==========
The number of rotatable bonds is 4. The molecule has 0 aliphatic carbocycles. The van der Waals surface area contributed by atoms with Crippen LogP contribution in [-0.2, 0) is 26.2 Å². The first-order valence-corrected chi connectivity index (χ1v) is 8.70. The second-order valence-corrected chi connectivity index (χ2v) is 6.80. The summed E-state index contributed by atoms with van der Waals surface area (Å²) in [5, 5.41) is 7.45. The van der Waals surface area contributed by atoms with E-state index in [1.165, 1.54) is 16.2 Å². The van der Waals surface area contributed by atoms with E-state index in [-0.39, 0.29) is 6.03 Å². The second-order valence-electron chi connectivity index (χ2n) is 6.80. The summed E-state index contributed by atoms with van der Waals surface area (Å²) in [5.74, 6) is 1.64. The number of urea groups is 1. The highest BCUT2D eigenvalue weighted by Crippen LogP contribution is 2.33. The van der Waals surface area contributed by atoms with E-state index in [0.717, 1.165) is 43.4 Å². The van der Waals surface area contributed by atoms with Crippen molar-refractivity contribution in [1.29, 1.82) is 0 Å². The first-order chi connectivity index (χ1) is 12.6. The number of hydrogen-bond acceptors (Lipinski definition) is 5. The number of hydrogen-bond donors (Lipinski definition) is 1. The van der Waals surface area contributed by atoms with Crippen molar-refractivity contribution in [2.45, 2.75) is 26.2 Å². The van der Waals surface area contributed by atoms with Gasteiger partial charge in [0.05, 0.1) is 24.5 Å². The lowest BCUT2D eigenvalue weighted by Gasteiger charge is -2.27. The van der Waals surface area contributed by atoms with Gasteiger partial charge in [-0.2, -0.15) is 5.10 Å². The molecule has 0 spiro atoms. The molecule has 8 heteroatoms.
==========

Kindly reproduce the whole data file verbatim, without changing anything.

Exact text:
The number of rotatable bonds is 4. The molecule has 0 aliphatic carbocycles. The van der Waals surface area contributed by atoms with Crippen LogP contribution in [-0.2, 0) is 26.2 Å². The first-order valence-corrected chi connectivity index (χ1v) is 8.70. The second-order valence-corrected chi connectivity index (χ2v) is 6.80. The summed E-state index contributed by atoms with van der Waals surface area (Å²) in [5, 5.41) is 7.45. The van der Waals surface area contributed by atoms with E-state index in [1.165, 1.54) is 16.2 Å². The van der Waals surface area contributed by atoms with E-state index in [-0.39, 0.29) is 6.03 Å². The second-order valence-electron chi connectivity index (χ2n) is 6.80. The summed E-state index contributed by atoms with van der Waals surface area (Å²) in [5.74, 6) is 1.64. The number of urea groups is 1. The highest BCUT2D eigenvalue weighted by Crippen LogP contribution is 2.33. The van der Waals surface area contributed by atoms with E-state index in [0.717, 1.165) is 43.4 Å². The van der Waals surface area contributed by atoms with Crippen molar-refractivity contribution in [1.29, 1.82) is 0 Å². The first-order chi connectivity index (χ1) is 12.6. The number of hydrogen-bond acceptors (Lipinski definition) is 5. The number of hydrogen-bond donors (Lipinski definition) is 1. The van der Waals surface area contributed by atoms with Crippen molar-refractivity contribution in [2.45, 2.75) is 26.2 Å². The van der Waals surface area contributed by atoms with Gasteiger partial charge in [0.05, 0.1) is 24.5 Å². The lowest BCUT2D eigenvalue weighted by Gasteiger charge is -2.27. The van der Waals surface area contributed by atoms with Gasteiger partial charge in [-0.2, -0.15) is 5.10 Å². The molecule has 0 spiro atoms. The molecule has 8 heteroatoms.